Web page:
Research Article| Volume 49, ISSUE 2, P100-106.e1, February 2017

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The Role of Social Support and Self-efficacy for Planning Fruit and Vegetable Intake

  • Guangyu Zhou
    Department of Health Promotion, Education, and Behavior & South Carolina SmartState Center for Healthcare Quality (CHQ), Arnold School of Public Health, University of South Carolina, Columbia, SC
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  • Yiqun Gan
    Address for correspondence: Yiqun Gan, PhD, Beijing Key Laboratory of Behavior and Mental Health, Department of Psychology, Peking University, Beijing 100871, China; Phone: (86-10) 62757271; Fax: (86-10) 63268050
    School of Psychological and Cognitive Sciences and Beijing Key Laboratory of Behavior and Mental Health, Department of Psychology, Peking University, Beijing, China
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  • Kyra Hamilton
    School of Applied Psychology, Griffith University, Brisbane, Queensland, Australia

    School of Psychology and Speech Pathology, Curtin University, Perth, Western Australia, Australia
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  • Ralf Schwarzer
    Department of Psychology, Free University of Berlin, Berlin, Germany

    Department of Clinical, Health, and Rehabilitation Psychology, University of Social Sciences and Humanities, Warsaw, Poland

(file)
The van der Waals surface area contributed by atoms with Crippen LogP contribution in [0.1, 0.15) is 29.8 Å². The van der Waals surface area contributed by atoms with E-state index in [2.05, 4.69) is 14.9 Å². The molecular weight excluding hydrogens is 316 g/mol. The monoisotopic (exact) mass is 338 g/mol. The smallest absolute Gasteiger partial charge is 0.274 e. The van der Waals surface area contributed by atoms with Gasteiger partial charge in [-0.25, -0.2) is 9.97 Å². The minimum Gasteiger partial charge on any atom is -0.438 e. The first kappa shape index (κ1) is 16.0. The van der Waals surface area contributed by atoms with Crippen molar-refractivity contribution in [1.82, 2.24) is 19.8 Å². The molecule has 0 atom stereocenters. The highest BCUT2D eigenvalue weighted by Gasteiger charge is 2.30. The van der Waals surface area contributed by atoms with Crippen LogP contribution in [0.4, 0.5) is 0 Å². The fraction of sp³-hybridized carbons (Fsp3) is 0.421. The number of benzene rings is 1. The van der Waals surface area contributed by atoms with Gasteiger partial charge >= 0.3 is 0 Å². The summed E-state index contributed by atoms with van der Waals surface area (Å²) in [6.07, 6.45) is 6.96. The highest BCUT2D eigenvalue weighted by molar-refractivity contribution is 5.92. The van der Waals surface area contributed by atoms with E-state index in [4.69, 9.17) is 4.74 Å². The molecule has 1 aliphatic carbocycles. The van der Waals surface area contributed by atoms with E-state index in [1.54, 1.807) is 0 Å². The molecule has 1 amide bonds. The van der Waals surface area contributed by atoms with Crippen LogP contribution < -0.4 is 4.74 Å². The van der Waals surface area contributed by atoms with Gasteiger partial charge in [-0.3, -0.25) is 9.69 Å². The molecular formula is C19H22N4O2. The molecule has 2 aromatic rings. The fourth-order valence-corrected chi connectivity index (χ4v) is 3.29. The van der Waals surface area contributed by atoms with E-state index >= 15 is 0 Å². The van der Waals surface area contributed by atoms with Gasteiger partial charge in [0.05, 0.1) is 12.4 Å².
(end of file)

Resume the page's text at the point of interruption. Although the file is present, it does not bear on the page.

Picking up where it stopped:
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Published:October 22, 2016DOI:



      The aim of the current study was to examine the joint effect of self-efficacy, action planning, and received social support on fruit and vegetable intake.


      The study used a longitudinal design with 3 waves of data collection.


      Major university campus in Beijing, China.


      Young adults (n = 286).

      Variables Measured

      Age, gender, body mass index, dietary self-efficacy, and baseline behavior were measured at time 1. Two weeks after time 1, received social support and action planning were assessed (time 2); 4 weeks after time 1, subsequent fruit and vegetable consumption was measured (time 3).


      In a path analysis, action planning at time 2 was specified as a mediator between self-efficacy at time 1 and fruit and vegetable intake at time 3, controlling for age, gender, body mass index, and baseline behavior. In addition, in a conditional process analysis, received social support at time 2 was specified as a moderator of the self-efficacy–planning relationship.


      Action planning mediated between self-efficacy and subsequent dietary behavior, and received social support moderated between self-efficacy and planning supporting a compensation effect. Action planning served as a proximal predictor of fruit and vegetable intake, and planning one's consumption was facilitated by dietary self-efficacy.

      Conclusions and Implications

      Through the identification of social cognitive factors influencing dietary planning, interventions can target self-efficacy and received social support to test the efficacy of these mechanisms in increasing individuals' ability to ensure they consume adequate amounts of fruits and vegetables.

      Key Words

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